by Lorien E. Menhennett
I’ve finished the first two weeks of my internal medicine clerkship, with six to go. On this clerkship, more than any other, it’s easy to feel clueless, since medicine deals in the entire body — every single organ system. As a medical student, I get asked questions many times every day to probe my knowledge and get me thinking about this field that is both fascinating and overwhelming. It feels like my most frequent answer is “I don’t know.” But I was recently reminded that while I have much to learn, I’ve come a lot farther than I realize.
About a week ago, a second-year medical student shadowed me during my morning pre-rounds routine. Together, we reviewed the charts of my patients, looking at their vital signs, labs, imaging, urine output, and other notable events that had occurred since I left the previous day. I’ve become pretty familiar with the electronic medical record (EMR) system now, but every action I took — selecting the correct tab to show the vital signs for example, or figuring out when the last dose of a medication was given — required a tutorial.
I showed him how to use templates in the EMR that automatically pull data like vital signs and lab results from the patient’s chart directly into your note. I started to show him how to write my daily “SOAP” note using one of these templates. And he asked, “Can you go over what a SOAP note is, exactly?” I was glad to, of course. (For those of you who are curious, here is what SOAP stands for. S = Subjective information from your patient about how they are feeling, such as pain. O = Objective data such as vital signs from the chart. A = Assessment of the patient’s condition. P = Plan for the day in terms of treatment, diagnostic studies, etc.)
Without thinking about it, I then described one of my patients as “being on PD.” I saw the look of confusion in his face, and realized I took for granted knowing that “PD” stands for “peritoneal dialysis.” So the next time I came to some medical abbreviation, I made sure to clarify its meaning.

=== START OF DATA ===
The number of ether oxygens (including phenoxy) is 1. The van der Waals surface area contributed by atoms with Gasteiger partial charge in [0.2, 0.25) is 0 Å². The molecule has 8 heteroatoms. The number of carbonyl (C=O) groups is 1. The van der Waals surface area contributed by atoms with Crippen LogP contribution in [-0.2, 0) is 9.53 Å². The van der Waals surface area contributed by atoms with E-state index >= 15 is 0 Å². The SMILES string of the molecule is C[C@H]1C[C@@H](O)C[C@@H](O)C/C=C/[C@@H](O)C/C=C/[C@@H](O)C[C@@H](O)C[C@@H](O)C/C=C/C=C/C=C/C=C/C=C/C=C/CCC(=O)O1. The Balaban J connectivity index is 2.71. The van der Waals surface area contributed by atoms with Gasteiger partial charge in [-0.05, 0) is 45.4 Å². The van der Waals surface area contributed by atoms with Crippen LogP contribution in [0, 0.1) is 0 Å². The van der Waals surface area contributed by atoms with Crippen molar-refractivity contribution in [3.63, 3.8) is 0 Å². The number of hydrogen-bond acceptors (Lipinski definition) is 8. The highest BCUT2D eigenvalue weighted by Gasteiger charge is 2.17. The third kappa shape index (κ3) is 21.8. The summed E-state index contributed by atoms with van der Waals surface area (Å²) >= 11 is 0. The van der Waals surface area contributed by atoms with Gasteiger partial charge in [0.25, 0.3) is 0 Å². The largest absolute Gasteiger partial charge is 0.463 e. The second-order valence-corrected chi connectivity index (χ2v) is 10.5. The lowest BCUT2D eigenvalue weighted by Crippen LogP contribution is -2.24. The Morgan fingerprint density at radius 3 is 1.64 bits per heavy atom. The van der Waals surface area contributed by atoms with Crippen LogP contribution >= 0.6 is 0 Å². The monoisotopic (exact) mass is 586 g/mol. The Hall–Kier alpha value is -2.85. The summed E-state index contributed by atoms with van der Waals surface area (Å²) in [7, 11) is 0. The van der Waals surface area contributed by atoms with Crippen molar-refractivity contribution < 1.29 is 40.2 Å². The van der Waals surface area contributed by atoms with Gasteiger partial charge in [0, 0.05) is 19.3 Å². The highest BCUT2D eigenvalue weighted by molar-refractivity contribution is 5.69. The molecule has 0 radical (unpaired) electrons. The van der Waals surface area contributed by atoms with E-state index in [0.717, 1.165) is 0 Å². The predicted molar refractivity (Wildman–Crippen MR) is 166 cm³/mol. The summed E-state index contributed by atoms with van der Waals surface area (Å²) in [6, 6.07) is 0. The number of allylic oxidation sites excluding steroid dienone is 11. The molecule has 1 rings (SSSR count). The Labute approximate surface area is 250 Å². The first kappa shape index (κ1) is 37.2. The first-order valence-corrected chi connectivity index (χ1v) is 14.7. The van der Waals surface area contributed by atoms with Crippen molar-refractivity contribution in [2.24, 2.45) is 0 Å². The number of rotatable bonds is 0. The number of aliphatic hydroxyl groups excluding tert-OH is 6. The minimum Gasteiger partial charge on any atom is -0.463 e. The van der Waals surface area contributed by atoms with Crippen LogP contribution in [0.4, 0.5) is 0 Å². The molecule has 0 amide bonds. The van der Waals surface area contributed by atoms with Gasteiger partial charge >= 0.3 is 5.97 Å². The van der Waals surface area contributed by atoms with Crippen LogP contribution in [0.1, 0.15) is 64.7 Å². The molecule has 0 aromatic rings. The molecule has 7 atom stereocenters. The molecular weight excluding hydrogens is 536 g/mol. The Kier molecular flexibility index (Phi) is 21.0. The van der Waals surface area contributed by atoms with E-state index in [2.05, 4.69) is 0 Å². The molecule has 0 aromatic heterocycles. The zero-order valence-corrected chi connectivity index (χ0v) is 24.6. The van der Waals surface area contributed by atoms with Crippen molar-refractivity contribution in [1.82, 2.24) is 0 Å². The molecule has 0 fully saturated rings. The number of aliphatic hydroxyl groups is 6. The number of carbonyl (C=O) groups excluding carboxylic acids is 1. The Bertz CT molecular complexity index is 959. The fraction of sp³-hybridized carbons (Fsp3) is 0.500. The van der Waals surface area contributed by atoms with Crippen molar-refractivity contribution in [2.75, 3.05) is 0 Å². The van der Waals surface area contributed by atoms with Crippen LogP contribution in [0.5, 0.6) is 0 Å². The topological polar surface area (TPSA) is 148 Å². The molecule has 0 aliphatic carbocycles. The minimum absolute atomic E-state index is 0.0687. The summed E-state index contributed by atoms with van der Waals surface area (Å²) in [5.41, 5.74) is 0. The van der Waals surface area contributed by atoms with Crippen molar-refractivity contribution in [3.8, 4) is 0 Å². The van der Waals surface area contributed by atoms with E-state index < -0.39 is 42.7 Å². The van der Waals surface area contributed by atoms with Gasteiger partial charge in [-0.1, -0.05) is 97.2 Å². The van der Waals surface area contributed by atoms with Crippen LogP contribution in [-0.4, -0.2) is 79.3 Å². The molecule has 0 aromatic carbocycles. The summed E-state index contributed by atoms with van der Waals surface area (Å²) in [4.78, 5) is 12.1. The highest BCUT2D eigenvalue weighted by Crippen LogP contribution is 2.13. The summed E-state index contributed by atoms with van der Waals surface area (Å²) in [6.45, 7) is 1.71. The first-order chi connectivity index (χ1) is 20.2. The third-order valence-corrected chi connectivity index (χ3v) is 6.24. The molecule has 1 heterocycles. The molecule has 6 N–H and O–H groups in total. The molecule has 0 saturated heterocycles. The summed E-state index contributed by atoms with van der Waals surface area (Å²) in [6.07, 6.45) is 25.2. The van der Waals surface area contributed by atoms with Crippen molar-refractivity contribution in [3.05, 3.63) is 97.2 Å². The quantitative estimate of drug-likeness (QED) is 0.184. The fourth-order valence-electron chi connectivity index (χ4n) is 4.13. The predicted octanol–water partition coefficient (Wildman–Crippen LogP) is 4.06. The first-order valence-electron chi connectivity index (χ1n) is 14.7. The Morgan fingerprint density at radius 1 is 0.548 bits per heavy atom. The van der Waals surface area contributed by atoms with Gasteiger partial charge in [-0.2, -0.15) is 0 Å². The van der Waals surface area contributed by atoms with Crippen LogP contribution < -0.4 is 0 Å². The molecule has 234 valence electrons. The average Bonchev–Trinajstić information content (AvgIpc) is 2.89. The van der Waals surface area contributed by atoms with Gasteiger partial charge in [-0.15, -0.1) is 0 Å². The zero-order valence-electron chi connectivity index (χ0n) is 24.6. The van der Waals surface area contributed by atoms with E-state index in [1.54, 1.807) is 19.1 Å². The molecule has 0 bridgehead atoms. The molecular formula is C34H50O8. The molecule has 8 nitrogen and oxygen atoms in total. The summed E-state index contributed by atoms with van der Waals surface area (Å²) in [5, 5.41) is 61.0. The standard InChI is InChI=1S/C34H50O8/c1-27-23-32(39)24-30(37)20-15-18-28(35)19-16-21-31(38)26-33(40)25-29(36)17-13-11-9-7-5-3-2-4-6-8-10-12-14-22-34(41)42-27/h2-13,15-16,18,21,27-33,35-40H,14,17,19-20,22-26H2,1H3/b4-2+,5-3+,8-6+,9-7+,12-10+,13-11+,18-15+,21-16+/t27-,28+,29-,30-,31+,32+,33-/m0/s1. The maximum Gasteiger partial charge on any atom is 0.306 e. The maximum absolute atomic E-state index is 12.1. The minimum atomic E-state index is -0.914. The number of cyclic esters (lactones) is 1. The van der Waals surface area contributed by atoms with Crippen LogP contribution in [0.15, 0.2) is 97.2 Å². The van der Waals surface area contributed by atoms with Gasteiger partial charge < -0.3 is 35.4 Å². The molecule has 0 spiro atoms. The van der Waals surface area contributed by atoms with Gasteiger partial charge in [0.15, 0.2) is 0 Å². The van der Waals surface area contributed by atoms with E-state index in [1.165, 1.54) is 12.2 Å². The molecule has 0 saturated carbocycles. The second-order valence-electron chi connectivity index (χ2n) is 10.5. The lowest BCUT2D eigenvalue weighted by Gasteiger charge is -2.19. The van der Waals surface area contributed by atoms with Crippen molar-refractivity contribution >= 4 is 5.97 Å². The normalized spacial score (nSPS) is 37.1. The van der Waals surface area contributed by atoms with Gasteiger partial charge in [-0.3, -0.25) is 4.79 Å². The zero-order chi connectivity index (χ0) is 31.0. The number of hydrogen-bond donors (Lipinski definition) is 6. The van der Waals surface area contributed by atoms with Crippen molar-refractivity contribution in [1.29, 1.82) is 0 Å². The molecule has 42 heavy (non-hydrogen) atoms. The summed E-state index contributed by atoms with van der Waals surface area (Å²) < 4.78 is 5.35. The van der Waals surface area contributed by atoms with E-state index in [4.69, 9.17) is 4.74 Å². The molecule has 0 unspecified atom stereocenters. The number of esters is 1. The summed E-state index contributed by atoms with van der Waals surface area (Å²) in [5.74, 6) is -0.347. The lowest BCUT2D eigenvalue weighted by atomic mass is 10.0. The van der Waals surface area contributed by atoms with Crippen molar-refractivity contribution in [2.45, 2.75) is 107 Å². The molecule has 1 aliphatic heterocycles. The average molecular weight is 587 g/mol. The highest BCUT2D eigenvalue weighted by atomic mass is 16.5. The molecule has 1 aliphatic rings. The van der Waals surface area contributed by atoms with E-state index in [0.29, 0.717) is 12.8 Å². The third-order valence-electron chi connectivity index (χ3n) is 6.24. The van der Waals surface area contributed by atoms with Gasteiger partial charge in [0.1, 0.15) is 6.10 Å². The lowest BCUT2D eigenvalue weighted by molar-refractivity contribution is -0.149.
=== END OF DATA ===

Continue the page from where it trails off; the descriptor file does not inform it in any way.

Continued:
There were lots of things I explained about treating patients too. Like how we put most patients on a bowel regimen in the hospital to make sure they have regular bowel movements. Or that when a person who has diabetes is hospitalized, we take them off their oral diabetes medications and put them on sliding scale insulin because they’re likely not eating the same way as they do at home.
We also saw my patients together, and I showed him how to do a brief, focused physical exam targeting potential findings related to each patient’s condition, and also assessing basic things like heart and lung function.
Having second-year students shadow us third-year students is a new part of the curriculum. It’s aimed at helping the second-years transition more smoothly into starting their own clerkships, which they will do in January or February. I hope all my explanations were helpful to my shadow. I know they would have helped me when I was a second-year student. As I was talking with him, I thought back nearly 9 months to mid-February when I started my first clerkship, OB-GYN, to when I knew none of these things either. To when I didn’t know how to write a SOAP note, or how to find things in the electronic medical record, or how to do a focused physical exam. I realized that I’ve come a long way in the last 9 months, much farther than I give myself credit for.
This encouragement couldn’t have come at a better time. Medicine is still overwhelming. But a little less so. And I have a newfound confidence in my ability to make significant strides in the remaining six weeks.